From The Leader in Clean Power Production Technologies
Multifuel-Fired CHP Plant Case Study
Waste-to-Energy Technology - Måbjergværket
Måbjergværket is the first CHP plant in Denmark to use a fuel combination consisting of waste, wood chips, straw and natural gas.
Måbjergværket is owned and operated by DONG Energy.
Måbjergværket supplies the approx. 55.000 inhabitants of the cities of Struer and Holstebro with direct heating, and the electricity is delivered to DONG Energy’s electricity grid.
In October 1990, Babcock & Wilcox Renewable (B&W) won a contract for the supply of two VølundTM technology waste-to-energy boilers and one biomass boiler, including complete combustion equipment and separate, natural gas fired superheaters for the boilers.
The CHP plant was commissioned at the beginning of 1993.
The waste-to-enrgy boilers are of the well-known Vølund design and have a capacity of
2 x 9 tons of waste per hour.
The waste is stored in a closed silo with a capacity of approx. 1800 tons. From the silo the waste is carried by crane through a lock system into the incineration boilers where drying, gasification and combustion take place on movable step grates.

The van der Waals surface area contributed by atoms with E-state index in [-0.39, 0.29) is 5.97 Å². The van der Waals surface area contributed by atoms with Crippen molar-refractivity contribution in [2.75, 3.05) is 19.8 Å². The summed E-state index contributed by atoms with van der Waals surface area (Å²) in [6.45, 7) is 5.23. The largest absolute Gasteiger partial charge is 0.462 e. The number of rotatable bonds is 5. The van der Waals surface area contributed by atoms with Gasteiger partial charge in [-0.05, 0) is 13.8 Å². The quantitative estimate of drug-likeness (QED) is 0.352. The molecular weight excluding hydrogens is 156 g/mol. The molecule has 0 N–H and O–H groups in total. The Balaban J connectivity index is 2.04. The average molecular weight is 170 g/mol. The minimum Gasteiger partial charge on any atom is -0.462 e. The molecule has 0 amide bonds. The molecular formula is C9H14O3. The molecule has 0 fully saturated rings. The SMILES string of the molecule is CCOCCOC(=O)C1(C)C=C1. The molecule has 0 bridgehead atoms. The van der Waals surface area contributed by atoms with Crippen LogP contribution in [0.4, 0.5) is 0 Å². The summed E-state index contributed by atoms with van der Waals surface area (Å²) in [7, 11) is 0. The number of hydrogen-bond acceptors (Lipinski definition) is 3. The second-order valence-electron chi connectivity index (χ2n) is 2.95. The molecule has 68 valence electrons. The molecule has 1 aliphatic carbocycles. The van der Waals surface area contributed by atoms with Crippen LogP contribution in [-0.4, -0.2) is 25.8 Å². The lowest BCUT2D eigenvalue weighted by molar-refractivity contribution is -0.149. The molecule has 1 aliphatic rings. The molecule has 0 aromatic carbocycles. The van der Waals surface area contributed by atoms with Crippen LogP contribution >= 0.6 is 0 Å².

Straw, wood chips and other biofuels are burnt in one and the same boiler, also of Vølund design, suitable for combustion of biofuels. In this boiler straw or wood chips can be fed together with other biofuels at arbitrary quantitative ratios.
The straw combustion system consists of 2 x 3 straw burners in which the combustion takes place continuously from one end of the straw bale – the so-called cigar firing principle.
Wood chips and wood pellets, etc., are delivered to a buffer silo and subsequently carried to 3 pneumatic throwers, which blow the fuel into the furnace. Here the drying and gasification process taked place while the fuel is still in suspension. The actual combustion takes place on a water-cooled vibrating grate.
In 1998 the fuel distribution was 550.000 tons of waste, 31.000 tons of straw, 26.000 tons of wood chips, 3.200 tons of wood pellets, 2.000 tons of different biofuels and 3,7 mio. m3 of natural gas.